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IRC16 - Proposed Session - #UnconfiedArchivesUnboundHistories

Posted by Sumandro Chattapadhyay at Nov 23, 2015 06:30 AM |
This is a session proposed for the Internet Researchers' Conference (IRC) 2016 by Kausik Bandopadhyay and Sugata Nandi.



The archive as we know it today was an official invention of the nineteenth century. It was taken to be a repository of information which aided and validated the creation of a new specialized scientific knowledge called History. With the archive was born was official histories. Being constituted of official documents the archive served official objectives. The professional historian born with the archive was a practitioner of a new science of the state, who produced knowledge verifiable at the archive. In the nineteenth century the archive served imperialist objectives, from the mid twentieth century it catered to states which emerged from erstwhile colonies and continued to serve official interests while producing histories which often rendered the earlier histories into mere cultural artifacts of a bygone age devoid of scholarly value. Through this period historians remained bound to archives which granted them access and they were compelled to narrowly demarcate territories. i.e. states, provinces within them or even smaller areas like a city or a village, which were to become their subjects. With the coming of the Internet the archive is now taking on a new meaning altogether as it no longer confined spatially. With the easy availability of technology for creation and preservation of documents and their public accessibility , the archive is being constituted and re-constituted continuously. As it is no longer bound down by statist objectives alone the questions come up: a) are we in the threshold of the demise of official histories? And, b) has time come for de-territorialization of histories altogether?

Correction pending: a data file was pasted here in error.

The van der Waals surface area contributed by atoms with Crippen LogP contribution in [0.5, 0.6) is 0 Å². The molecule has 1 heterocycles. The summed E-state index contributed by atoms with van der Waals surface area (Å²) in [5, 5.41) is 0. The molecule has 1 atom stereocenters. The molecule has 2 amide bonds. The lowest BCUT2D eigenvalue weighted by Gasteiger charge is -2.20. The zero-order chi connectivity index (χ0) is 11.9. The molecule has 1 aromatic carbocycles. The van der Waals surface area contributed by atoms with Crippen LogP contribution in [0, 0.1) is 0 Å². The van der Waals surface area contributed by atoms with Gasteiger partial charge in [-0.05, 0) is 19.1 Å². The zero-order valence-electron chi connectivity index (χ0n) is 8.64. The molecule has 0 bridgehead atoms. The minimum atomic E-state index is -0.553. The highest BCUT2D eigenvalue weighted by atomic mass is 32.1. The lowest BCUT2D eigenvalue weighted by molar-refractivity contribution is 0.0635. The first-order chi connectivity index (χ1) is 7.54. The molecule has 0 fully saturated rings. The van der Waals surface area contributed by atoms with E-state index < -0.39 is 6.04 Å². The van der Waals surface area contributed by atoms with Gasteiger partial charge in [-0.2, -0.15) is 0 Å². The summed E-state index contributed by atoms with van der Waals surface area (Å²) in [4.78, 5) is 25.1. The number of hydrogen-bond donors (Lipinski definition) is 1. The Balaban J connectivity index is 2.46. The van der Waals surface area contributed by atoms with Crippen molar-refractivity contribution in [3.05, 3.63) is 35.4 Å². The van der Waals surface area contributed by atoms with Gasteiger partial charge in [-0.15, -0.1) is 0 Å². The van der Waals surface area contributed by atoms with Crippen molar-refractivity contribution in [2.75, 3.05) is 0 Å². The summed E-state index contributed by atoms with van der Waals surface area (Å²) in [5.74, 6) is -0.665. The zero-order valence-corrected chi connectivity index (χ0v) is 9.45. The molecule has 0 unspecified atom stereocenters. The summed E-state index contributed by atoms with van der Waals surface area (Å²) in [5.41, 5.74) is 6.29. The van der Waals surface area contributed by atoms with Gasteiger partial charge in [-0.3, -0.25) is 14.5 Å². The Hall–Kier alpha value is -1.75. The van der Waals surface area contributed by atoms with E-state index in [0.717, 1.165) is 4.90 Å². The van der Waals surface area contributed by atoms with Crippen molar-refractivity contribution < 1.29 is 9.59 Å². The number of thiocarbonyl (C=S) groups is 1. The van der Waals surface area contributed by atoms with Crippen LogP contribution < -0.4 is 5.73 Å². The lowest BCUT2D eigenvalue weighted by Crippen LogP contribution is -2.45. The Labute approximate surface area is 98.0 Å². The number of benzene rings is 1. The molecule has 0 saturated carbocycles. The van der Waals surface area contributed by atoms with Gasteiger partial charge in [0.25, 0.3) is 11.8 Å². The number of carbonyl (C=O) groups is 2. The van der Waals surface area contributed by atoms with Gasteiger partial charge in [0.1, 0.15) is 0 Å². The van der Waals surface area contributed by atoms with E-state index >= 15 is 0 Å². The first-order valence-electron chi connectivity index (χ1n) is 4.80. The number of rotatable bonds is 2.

Abstracts of three hundred words are invited which critically assess the archive today from this perspective and its implications for history writing taking into consideration three works on archives.



Michel Foucault, The Archeology of Knowledge (Part III, the Statement and the Archive), 1972

Jacques Derrida and Eric Prenowitz, "Archive Fever: A Freudian Impression", Diacritics, 25, 2, Summer 1995

Ann Laura Stoler, Along the Archival Grain, 2009.



Sumandro Chattapadhyay

As a Director at CIS, I co-lead the researchers@work programme, and engage with academic and policy research on data governance and digital economy. I can be reached at sumandro[at]cis-india[dot]org.